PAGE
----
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What happens when your entire IT department is incompetent

Discussion in 'Bits & Bytes' started by Biker, Feb 17, 2016.

  1. Biker

    Biker Administrator Staff Member

    Unreal. Absolutely unreal.

    A Hospital Paralyzed by Hackers

    I can't believe that the staff there could be that bloody incompetent. No backups, no alternative procedures in the event of a catastrophic failure, no nothing it seems. The only thing I can think of is the IT department has requested the ability to do their job and the board has denied it. Otherwise, we have a medical facility that has an IT staff that hasn't been doing their job.

    And if they fell down on the basics, just how well are they protecting patient records as required under HIPPA?
     
    dsl987 likes this.
  2. dsl987

    dsl987 Member

    I've read about this before, seems to be happening more and more often.
     
  3. Greg

    Greg Full Member

    This is why opt out of every medical database that allows the option. Or every database for that matter
     
  4. MemphisMark

    MemphisMark Old School Conservative

    I recall another hospital was infected, I don't think it was ransomware. The IT department had everything pretty tight, however...

    There are/were roll around consoles that dispensed medication. These were bigger than the PC's the nurses use today. Anyway, someone found out how to get past the restrictions and was watching pr0n on said system. A visit to such one illicit site is how the virus got past all of the security and brought the entire network to its knees.

    I also recall a police department 2-3 years ago was infected by ransomware, I don't recall if they paid or not.
     
  5. MemphisMark

    MemphisMark Old School Conservative

    Biker, I agree. Any IT person worth their salt would have a layered defense and multiple recovery avenues, unless the Head Honcho/BoD said, "We don't want to spend the money."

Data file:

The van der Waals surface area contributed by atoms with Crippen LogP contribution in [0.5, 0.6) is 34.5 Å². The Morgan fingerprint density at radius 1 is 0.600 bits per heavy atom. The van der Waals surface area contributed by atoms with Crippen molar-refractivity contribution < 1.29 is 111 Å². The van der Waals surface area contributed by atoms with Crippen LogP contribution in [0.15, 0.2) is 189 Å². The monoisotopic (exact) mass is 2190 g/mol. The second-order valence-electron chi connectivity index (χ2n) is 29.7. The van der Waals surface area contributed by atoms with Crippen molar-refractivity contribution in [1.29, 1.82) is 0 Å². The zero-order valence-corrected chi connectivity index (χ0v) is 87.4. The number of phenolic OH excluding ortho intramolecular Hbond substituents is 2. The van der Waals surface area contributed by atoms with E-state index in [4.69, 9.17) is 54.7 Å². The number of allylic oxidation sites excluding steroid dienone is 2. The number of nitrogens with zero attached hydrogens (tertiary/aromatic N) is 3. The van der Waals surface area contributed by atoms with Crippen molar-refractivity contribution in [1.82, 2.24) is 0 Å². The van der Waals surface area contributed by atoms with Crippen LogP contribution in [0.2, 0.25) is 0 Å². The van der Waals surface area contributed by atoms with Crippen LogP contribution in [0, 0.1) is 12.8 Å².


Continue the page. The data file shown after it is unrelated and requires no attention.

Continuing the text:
If that hospital survives the rest of the year (who wants to go to a hospital that can't keep their medical records secure?) it's still a 50/50, because if they were skinflints before, this probably won't change too much.
     
    Greg likes this.
  6. cmhbob

    cmhbob Did...did I do that? Staff Member

  7. MemphisMark

    MemphisMark Old School Conservative

    cmhbob, reading that article made me see the similarities between ransomware and Somali pirates.

    The Somali pirates seize control of expensive ships loaded with expensive goods, then demand low ransoms (relative to the value of the ship and cargo) to let the ship continue. The shipping companies were even factoring the ransom into the delivery cost of the cargo like just another tax or tarif. Those pirates were running that operation for years, until someone decided enough was enough and the ships started shooting back, killing the pirates and sinking their boats.

    This "business model" will be profitable to the cyber-pirates, until someone decides to hunt them down, bust in their door, knock them down by kicking them in the 'nads, then stepping on their neck while putting a bullet between their eyes and posting the encounter on YouTube.

    When you look at the cost of paying a $500 ransom two or three times a year for ransomware attacks versus the cost of the hardware and staff to prevent or blunt such attacks, it makes perfect sense to put up with the inconvenience and just pay for it.

    Then again, if hackers can encrypt the data, the can also capture it. Companies and agencies need to factor the cost of their classified (and incriminating) documents becoming public knowledge when weighing the price of not having someone knowledgeable in IT security on their staff.

    I'm sure the next-generation "hostageware" is already in beta testing. I can see it as a dormant virus, that would phone home by squirting inconspicuous packets here and there from different IP addresses to get under the radar of firewalls and outbound packet sniffers. Once the initial structure of the network under attack is researched, a quick disabling of outbound firewalls and a massive data dump to broadcast the files in question to the hackers could be conducted. Sounding out the network and servers would take days, maybe weeks because the hostageware would keep its clock cycles to a minimum to avoid detection. The target will never know they have been attacked and taken hostage until they get the email that says "we have your data."

    Once the data is outside the firewall, it has been kidnapped. And even if you pay the ransom, you can never be sure you possess the only copy of it now.

    This is the kind of shit I think about every day. How to do it so I can prevent it.
     
  8. Biker

    Biker Administrator Staff Member

    Nice to see another professional agree on taking responsibility.

    If you think ransomware is a user failure, you’re a failure

    Excellent article.
     
    dsl987 and Allene like this.

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